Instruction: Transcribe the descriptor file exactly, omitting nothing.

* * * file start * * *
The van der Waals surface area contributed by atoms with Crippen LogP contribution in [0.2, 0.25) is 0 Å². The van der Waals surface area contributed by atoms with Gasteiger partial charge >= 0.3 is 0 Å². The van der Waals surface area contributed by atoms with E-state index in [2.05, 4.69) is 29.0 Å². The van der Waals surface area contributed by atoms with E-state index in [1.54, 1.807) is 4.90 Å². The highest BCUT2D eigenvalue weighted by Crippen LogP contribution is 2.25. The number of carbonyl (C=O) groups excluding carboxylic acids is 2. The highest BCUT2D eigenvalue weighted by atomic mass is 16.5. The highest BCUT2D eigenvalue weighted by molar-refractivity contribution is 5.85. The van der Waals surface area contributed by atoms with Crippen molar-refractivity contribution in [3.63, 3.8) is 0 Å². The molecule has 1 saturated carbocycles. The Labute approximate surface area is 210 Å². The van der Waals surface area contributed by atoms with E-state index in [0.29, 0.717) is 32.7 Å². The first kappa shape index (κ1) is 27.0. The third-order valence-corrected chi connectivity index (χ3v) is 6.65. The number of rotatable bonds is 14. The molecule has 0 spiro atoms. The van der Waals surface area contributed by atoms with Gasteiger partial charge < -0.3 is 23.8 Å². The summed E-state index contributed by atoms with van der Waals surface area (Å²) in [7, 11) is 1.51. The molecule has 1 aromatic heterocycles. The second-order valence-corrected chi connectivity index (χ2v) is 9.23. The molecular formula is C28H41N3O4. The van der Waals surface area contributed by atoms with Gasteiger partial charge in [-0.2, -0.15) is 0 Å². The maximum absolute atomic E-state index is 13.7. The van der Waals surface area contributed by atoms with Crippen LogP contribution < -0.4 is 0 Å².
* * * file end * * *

The van der Waals surface area contributed by atoms with Crippen LogP contribution in [0.2, 0.25) is 0 Å². The van der Waals surface area contributed by atoms with Gasteiger partial charge >= 0.3 is 0 Å². The van der Waals surface area contributed by atoms with E-state index in [2.05, 4.69) is 29.0 Å². The van der Waals surface area contributed by atoms with E-state index in [1.54, 1.807) is 4.90 Å². The highest BCUT2D eigenvalue weighted by Crippen LogP contribution is 2.25. The number of carbonyl (C=O) groups excluding carboxylic acids is 2. The highest BCUT2D eigenvalue weighted by atomic mass is 16.5. The highest BCUT2D eigenvalue weighted by molar-refractivity contribution is 5.85. The van der Waals surface area contributed by atoms with Crippen molar-refractivity contribution in [3.63, 3.8) is 0 Å². The molecule has 1 saturated carbocycles. The Labute approximate surface area is 210 Å². The van der Waals surface area contributed by atoms with E-state index in [0.29, 0.717) is 32.7 Å². The first kappa shape index (κ1) is 27.0. The third-order valence-corrected chi connectivity index (χ3v) is 6.65. The number of rotatable bonds is 14. The molecule has 0 spiro atoms. The van der Waals surface area contributed by atoms with Gasteiger partial charge < -0.3 is 23.8 Å². The summed E-state index contributed by atoms with van der Waals surface area (Å²) in [7, 11) is 1.51. The molecule has 1 aromatic heterocycles. The second-order valence-corrected chi connectivity index (χ2v) is 9.23. The molecular formula is C28H41N3O4. The van der Waals surface area contributed by atoms with Gasteiger partial charge in [-0.2, -0.15) is 0 Å². The maximum absolute atomic E-state index is 13.7. The van der Waals surface area contributed by atoms with Crippen LogP contribution < -0.4 is 0 Å².